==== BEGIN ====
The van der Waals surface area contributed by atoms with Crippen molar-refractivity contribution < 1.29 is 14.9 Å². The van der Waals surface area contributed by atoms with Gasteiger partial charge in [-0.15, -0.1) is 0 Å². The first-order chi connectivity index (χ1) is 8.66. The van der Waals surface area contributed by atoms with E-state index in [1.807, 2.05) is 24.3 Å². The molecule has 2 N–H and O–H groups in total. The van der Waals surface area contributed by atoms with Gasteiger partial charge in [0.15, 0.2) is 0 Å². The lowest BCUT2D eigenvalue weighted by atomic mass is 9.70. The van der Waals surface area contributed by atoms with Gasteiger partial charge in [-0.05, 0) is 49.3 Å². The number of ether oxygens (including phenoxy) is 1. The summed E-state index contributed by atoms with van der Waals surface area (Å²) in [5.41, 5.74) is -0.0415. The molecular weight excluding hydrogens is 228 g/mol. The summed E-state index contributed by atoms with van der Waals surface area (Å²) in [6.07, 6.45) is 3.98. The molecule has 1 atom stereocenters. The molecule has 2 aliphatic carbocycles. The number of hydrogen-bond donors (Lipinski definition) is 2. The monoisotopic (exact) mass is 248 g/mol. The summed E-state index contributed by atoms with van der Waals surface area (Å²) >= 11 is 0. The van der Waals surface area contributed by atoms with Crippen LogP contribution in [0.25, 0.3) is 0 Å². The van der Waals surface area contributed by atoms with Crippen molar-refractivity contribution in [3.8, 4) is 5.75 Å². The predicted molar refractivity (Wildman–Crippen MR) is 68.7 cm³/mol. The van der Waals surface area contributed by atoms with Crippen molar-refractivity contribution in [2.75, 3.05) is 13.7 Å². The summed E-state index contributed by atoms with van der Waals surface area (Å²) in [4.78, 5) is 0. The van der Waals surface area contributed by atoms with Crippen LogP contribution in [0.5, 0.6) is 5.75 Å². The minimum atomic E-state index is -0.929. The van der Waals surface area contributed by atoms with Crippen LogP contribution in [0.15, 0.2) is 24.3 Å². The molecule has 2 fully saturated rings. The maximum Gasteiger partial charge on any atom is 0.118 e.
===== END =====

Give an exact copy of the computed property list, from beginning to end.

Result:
The van der Waals surface area contributed by atoms with Crippen molar-refractivity contribution < 1.29 is 14.9 Å². The van der Waals surface area contributed by atoms with Gasteiger partial charge in [-0.15, -0.1) is 0 Å². The first-order chi connectivity index (χ1) is 8.66. The van der Waals surface area contributed by atoms with E-state index in [1.807, 2.05) is 24.3 Å². The molecule has 2 N–H and O–H groups in total. The van der Waals surface area contributed by atoms with Gasteiger partial charge in [0.15, 0.2) is 0 Å². The lowest BCUT2D eigenvalue weighted by atomic mass is 9.70. The van der Waals surface area contributed by atoms with Gasteiger partial charge in [-0.05, 0) is 49.3 Å². The number of ether oxygens (including phenoxy) is 1. The summed E-state index contributed by atoms with van der Waals surface area (Å²) in [5.41, 5.74) is -0.0415. The molecular weight excluding hydrogens is 228 g/mol. The summed E-state index contributed by atoms with van der Waals surface area (Å²) in [6.07, 6.45) is 3.98. The molecule has 1 atom stereocenters. The molecule has 2 aliphatic carbocycles. The number of hydrogen-bond donors (Lipinski definition) is 2. The monoisotopic (exact) mass is 248 g/mol. The summed E-state index contributed by atoms with van der Waals surface area (Å²) >= 11 is 0. The van der Waals surface area contributed by atoms with Crippen LogP contribution in [0.25, 0.3) is 0 Å². The van der Waals surface area contributed by atoms with Crippen molar-refractivity contribution in [3.8, 4) is 5.75 Å². The predicted molar refractivity (Wildman–Crippen MR) is 68.7 cm³/mol. The van der Waals surface area contributed by atoms with Crippen molar-refractivity contribution in [2.75, 3.05) is 13.7 Å². The summed E-state index contributed by atoms with van der Waals surface area (Å²) in [4.78, 5) is 0. The van der Waals surface area contributed by atoms with Crippen LogP contribution in [0.5, 0.6) is 5.75 Å². The minimum atomic E-state index is -0.929. The van der Waals surface area contributed by atoms with Crippen LogP contribution in [0.15, 0.2) is 24.3 Å². The molecule has 2 fully saturated rings. The maximum Gasteiger partial charge on any atom is 0.118 e.